The members of Squad One in Brooklyn’s Park Slope assembled to observe a moment of silence at 9:45am Sunday. The company lost 12 firefighters ten years ago at the World Trade Center. (Daniella Zalcman for The Wall Street Journal)


A demonstration kiosk was set up on Wednesday in a pedestrian plaza south of Madison Square Park for a news conference announcing a bicycle-sharing program New York City plans to launch next year. (Mustafah Abdulaziz for The Wall Street Journal)


A 26-foot tall bronze sculpture, ‘Elefrandret,’ by artist Miquel Barceló was installed in Union Square in Manhattan. (Philip Montgomery for The Wall Street Journal)


Members of the press stood in the newly opened Memorial Plaza at Ground Zero during the opening of the National September 11 Memorial on Monday. (Philip Montgomery for The Wall Street Journal)


Leigh Keno, the host of the popular television show, ‘Antiques Roadshow,’ inspected a chair of Wall Street Journal columnist Ralph Gardner at his home on the Upper East Side. (Philip Montgomery for The Wall Street Journal)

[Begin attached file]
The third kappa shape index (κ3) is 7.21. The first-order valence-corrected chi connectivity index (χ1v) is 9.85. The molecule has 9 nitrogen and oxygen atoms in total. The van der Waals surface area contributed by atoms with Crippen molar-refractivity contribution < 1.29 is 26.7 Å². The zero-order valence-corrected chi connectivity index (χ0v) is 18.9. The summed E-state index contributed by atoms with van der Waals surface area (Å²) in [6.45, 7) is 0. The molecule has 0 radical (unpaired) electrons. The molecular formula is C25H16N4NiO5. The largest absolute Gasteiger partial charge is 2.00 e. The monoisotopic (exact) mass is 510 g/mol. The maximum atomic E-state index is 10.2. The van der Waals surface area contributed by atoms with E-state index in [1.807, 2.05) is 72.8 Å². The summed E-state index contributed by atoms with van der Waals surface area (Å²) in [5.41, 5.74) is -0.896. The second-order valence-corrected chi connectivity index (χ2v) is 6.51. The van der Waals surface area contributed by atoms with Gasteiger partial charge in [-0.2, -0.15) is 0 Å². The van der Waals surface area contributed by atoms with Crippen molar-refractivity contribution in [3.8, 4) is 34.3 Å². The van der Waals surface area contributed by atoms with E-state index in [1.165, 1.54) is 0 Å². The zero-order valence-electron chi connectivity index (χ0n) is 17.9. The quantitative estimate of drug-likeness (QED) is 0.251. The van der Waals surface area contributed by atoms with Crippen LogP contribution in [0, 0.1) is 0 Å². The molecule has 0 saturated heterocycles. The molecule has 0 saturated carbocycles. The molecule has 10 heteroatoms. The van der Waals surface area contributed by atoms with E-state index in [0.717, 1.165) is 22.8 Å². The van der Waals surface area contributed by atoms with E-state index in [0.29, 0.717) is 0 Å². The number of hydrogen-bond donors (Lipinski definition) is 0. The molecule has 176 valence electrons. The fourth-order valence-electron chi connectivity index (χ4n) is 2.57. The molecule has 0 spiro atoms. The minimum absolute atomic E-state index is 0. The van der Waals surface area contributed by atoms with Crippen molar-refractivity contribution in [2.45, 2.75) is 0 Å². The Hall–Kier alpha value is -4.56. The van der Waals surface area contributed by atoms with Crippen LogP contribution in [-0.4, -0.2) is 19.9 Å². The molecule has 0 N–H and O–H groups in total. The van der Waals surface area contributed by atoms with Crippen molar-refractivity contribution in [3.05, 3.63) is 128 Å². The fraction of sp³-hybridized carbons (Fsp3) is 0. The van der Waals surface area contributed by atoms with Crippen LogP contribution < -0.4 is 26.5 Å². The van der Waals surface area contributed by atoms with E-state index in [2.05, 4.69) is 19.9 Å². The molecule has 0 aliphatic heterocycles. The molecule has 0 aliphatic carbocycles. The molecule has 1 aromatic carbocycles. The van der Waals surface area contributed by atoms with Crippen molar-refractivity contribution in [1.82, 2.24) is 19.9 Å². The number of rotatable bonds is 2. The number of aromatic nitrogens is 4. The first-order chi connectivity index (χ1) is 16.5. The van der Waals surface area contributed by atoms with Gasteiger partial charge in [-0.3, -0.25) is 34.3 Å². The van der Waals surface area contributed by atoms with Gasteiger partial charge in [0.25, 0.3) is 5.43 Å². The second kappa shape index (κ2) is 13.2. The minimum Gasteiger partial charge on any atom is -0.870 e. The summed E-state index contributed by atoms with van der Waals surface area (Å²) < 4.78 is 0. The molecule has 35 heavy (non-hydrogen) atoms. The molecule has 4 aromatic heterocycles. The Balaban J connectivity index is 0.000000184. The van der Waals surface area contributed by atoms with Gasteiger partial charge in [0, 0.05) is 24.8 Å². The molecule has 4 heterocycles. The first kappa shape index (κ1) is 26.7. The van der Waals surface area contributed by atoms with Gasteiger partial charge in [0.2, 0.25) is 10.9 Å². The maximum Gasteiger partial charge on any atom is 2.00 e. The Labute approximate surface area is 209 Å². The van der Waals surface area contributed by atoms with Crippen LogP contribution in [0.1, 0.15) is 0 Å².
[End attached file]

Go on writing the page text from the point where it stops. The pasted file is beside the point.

Lifeguard Randy Dodd, center, carried a memorial wreath out to sea during a memorial service at Long Beach, Long Island, Sunday. Mr. Dodd and about 300 other surfers held a ceremony in the water, forming a circle and joining hands. Each surfer wore an armband with the name of a Sept. 11 first responder from Long Island. (Claudio Papapietro for The Wall Street Journal)


Inside of the offices and manufacturing floor of the Lee Spring company, a tenant in the Brooklyn Army Terminal in Sunset Park (Rob Bennett for The Wall Street Journal)


Third-grade teacher Tavares Bussey read out loud to his students during the first day of the school year at Brennan-Rogers, a K-8 public school in New Haven, Conn., on Sept. 1. (Jesse Neider for The Wall Street Journal)


Maggie Jewell, 6, created a makeshift memorial to her second cousin, Joseph G. Hunter, a firefighter who died at the World Trade Center on Sept. 11, 2011, during a memorial service on the tenth anniversary of attacks at Lido Beach on Long Island on Sunday. (Claudio Papapietro for The Wall Street Journal)